HERE melting mix'd with air th' ideal fornis
That painted still whate'er the Goddess sung.
Then I, impatient: “From extinguish'd Greece,
To what new region stream'd the human day?"
She softly sighing, as when Zephyr leaves,
Resign'd to Boreas, the declining year,
Resum’d: “ Indignant, these last scenes I fled ;
And long ere then, Leucadia's cloudy cliff

And the Ceraunian hills behind me thrown,
All Latium stood arous'd. Ages before,
Great mother of republics, Greece had pour’d,
Swarm after swarm, her ardent youth around.
On Asia, Afric, Sicily, they stoop’d;
But chief on fair Hesperia's winding shore ;
Where, from Lacinium 1 to Etrurian vales,
They roll'd increasing colonies along,
And lent materials for my Roman reign.
With them my spirit spread; and numerous states,
And cities rose, on Grecian models form’d;
As its parental policy and arts

Each had imbib’d. Besides, to each assign'd,
A Guardian Genius, o'er the public weal
Kept an unclosing eye; tried to sustain,
Or more sublime, the soul infus'd by me :
And strong the battle rose, with various wave,
Against the Tyrant Demons of the land.
Thus they their little wars and triumphs knew,
Their flows of fortune, and receding times ;
But almost all below the proud regard
Of story vow'd to Rome, on deeds intent
That Truth beyond the flight of Fable bore.

“Not so the Samian Sage; to him belongs The brightest witness of recording Fame. For these free states his native isle2 forsook, And a vain tyrant's transitory smile, He sought Crotona's pure salubrious air, And through Great Greece 3 his gentle wisdom taught ; Wisdom that calm'd for list’ning years the mind, Nor ever heard amid the storm of zeal.


1 Lacinium :' a promontory in Calabria.—2 « Native isle: 'Samos, under the tyrant Polycrates.—3 Great Greece :' the southern parts of Italy and Sicily, so called because of the Grecian colonies there settled.

His mental eye first launch'd into the deeps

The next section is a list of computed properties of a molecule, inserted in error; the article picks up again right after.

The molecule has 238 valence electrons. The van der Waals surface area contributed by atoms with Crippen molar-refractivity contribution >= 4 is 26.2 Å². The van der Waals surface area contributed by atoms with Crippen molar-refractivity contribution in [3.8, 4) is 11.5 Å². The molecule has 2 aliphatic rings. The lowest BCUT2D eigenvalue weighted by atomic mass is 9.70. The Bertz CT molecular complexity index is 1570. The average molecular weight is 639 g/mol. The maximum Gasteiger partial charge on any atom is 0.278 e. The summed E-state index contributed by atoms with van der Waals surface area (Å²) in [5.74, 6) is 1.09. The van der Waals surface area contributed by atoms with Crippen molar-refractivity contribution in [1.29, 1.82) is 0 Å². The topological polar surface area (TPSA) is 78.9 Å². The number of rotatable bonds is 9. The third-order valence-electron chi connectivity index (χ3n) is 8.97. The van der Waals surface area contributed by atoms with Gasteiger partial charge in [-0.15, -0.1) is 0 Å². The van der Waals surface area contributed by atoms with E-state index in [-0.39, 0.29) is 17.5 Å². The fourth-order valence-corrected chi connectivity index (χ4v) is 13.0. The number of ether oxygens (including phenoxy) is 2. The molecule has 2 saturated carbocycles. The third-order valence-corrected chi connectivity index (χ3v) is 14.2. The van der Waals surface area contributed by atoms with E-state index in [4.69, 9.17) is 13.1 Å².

Of boundless ether; where unnumber'd orbs,
Myriads on myriads, through the pathless sky
Unerring roll, and wind their steady way.
There he the full consenting choir beheld ;
There first discern'd the secret band of love,
The kind attraction, that to central suns
Binds circling earths, and world with world unites.
Instructed thence, he great ideas form'd
Of the whole-moving, all-informing GOD,
The Sun of beings! beaming unconfin’d
Light, life, and love, and ever-active pow'r;
Whom naught can image, and who best approves
The silent worship of the moral heart,
That joys in bounteous Heaven, and spreads the joy.
Nor scorn’d the soaring sage to stoop to life,
And bound his reason to the sphere of Man.
He gave the four yet reigning virtues name;
Inspir'd the study of the finer arts,
That civilize mankind, and laws devis'd
Where with enlighten'd justice mercy mix'd.
He even into his tender system took
Whatever shares the brotherhood of life :
He taught that life's indissoluble flame,
From brute to man, and man to brute again,
For ever shifting, runs th' eternal round;
Thence tried against the blood-polluted meal,
And limbs yet quivering with some kindred soul,
To turn the human heart. Delightful truth,
Had he beheld the living chain ascend,
And not a circling form, but rising whole !

“ Amid these small republics one arose, On yellow Tiber's bank,—almighty Rome, Fated for me. A nobler spirit warm'd